"I don't use the term ‘inerrancy'," you say. "It's got too much baggage."

"What kind of baggage?" I ask.

"Well, you know a lot of people equate ‘inerrancy' with belief in a literal 7-day creation, and I'm an old-earther myself."


"People who hear the word ‘inerrancy' think about the hyper-rationalistic, hair-splitting theology of the ultra-conservative Reformed wing of the church. I don't fit there, so I don't use the term."


"Some inerrantists harmonize the Gospels in a way that is historically implausible, like making Peter deny Christ seven times instead of three. You know what I mean. I'm not one of those inerrantists, so I'll just stick with calling the Bible ‘inspired' and ‘infallible'."

It's popular right now for evangelicals (especially younger ones) to dismiss the term "inerrancy." Even if the majority can affirm everything in the Chicago Statement on Biblical Inerrancy, a number of evangelicals dislike the term because "it has too much baggage."

But what term doesn't have baggage?

If I call myself a Baptist, there's the possibility that someone might mistake me for the cultish folks in Westboro who protest military funerals. Should I shed myself of the term and abandon the word "Baptist" to Fred Phelps? Or do I reclaim and renew it?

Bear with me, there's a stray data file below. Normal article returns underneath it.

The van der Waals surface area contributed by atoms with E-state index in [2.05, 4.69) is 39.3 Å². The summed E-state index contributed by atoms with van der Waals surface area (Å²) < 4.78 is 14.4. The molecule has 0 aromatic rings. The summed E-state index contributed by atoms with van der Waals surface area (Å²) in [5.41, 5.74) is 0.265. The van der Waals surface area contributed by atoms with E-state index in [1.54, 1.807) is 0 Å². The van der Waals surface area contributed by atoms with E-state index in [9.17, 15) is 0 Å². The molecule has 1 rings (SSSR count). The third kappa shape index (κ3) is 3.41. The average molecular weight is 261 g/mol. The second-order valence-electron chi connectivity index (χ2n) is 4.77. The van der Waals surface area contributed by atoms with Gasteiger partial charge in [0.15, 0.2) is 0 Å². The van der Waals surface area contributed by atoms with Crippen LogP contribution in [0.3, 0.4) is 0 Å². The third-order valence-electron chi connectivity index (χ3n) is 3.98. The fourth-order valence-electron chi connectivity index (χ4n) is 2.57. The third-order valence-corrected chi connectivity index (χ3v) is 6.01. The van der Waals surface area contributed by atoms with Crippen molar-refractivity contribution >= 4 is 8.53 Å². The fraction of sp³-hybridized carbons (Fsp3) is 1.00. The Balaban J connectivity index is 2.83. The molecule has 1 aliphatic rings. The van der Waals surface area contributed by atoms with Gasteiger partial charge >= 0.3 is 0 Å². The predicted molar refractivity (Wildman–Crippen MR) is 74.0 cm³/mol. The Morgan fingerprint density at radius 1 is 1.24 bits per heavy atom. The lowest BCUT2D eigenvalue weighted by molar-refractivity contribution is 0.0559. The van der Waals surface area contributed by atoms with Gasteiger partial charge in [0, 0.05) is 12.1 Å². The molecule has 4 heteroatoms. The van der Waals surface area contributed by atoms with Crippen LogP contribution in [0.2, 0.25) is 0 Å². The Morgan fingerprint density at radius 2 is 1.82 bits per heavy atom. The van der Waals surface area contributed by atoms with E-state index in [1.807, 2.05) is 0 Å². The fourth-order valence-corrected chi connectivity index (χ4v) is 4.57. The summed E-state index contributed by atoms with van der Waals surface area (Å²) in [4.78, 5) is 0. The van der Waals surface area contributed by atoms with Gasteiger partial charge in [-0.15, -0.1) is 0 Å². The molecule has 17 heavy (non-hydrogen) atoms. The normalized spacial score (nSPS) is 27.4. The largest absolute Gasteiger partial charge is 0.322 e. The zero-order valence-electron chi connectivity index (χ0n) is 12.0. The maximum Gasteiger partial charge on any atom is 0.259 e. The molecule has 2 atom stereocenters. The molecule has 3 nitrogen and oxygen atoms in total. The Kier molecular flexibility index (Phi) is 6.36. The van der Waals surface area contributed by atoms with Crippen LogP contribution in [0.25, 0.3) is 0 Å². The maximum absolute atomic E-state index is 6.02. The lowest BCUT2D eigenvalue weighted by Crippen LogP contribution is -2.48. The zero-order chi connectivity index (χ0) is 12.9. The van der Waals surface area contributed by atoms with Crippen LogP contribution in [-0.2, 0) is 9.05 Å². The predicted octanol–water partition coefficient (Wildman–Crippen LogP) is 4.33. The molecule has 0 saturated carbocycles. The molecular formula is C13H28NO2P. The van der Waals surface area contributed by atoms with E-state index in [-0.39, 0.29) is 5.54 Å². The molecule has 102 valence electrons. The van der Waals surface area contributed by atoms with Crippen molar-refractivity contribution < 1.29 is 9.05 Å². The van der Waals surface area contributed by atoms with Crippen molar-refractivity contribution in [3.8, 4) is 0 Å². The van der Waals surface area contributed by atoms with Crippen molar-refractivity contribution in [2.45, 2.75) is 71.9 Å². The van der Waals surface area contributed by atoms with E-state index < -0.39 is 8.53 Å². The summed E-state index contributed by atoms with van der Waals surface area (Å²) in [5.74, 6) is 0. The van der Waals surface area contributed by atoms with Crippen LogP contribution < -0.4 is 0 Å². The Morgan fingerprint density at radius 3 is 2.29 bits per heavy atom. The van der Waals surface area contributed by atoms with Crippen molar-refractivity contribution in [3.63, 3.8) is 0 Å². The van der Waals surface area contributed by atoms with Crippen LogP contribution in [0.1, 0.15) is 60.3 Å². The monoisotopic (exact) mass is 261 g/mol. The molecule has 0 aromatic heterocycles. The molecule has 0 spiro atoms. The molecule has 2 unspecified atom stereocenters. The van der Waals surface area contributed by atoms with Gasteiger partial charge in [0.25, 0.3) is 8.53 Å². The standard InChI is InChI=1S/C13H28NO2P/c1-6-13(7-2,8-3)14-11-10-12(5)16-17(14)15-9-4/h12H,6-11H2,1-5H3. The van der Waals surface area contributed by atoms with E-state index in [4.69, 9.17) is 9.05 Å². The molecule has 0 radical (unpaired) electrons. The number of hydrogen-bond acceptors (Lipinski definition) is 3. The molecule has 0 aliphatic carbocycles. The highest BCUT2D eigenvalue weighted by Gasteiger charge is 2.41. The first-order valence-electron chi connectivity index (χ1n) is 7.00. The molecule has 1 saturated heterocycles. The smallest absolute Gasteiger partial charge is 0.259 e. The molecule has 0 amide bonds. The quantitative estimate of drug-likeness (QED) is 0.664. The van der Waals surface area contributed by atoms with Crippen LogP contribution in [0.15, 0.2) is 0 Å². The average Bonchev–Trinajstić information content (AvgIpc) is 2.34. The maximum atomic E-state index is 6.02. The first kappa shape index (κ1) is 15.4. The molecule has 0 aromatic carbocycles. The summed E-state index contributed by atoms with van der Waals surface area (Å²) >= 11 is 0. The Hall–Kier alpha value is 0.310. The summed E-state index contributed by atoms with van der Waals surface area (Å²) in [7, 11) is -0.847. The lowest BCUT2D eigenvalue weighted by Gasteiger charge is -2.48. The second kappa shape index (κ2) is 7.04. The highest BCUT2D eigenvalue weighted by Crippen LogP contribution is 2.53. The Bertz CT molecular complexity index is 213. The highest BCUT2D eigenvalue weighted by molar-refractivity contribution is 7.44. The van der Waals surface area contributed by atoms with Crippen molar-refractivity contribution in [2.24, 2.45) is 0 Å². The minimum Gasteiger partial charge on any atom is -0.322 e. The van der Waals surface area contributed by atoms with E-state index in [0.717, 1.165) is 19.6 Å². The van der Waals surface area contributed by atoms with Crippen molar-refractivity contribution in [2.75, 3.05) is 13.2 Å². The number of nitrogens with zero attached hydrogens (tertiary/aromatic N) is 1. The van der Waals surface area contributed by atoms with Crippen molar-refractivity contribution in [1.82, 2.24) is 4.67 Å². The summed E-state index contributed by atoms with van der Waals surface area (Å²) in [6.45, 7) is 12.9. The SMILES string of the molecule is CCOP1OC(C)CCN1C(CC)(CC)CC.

If I call myself a pro-life activist, there's the possibility that someone might mistake me for an abortion-clinic bomber. Should I stop calling myself "pro-life"?

If I call myself a Christian, there's the possibility that a devout Muslim will think I have loose morals and standards. Should I stop calling myself a Christian?

No label comes without baggage. The question is not whether we will claim labels for ourselves, but whether we will be courageous enough to stake out our positions clearly.

If I uphold the idea of inerrancy but want nothing to do with the term, I'm unintentionally loading myself up with a different kind of baggage. Sure, people may equate an affirmation of inerrancy with a literalist interpretation of Scripture. But disavowing the term inerrancy also has baggage. I group myself with people who may not believe in the historicity of miracles, the Old Testament records, or the authority of Paul.

We're not choosing between using terms that have baggage or not. We're choosing what kind of baggage we want to carry.

I'd rather run the risk of being associated with those who hold a literalistic interpretation of Scripture than with those who deny central articles of the faith. (And without seeking to demean the motives of people who don't like "inerrancy," I wonder how much of our current aversion to the term is a self-conscious attempt to distance ourselves from some of our forefathers in the faith.)

Dumping the term while upholding the content may appear sophisticated and nuanced, but I believe it breeds more confusion than clarity. So, I'll continue to affirm inerrancy. I"ll continue to teach it, to properly qualify it, and to reclaim it. To my friends who still don't like the label, your baggage looks heavier to me.

Trevin Wax is a pastor, author and avid blogger at "Kingdom People." His recent book published by Crossway is entitled: Holy Subversion: Allegiance to Christ in an Age of Rivals. Read our excerpt here. Visit his site for further information about his writing and ministry.

© Copyright by Trevin Wax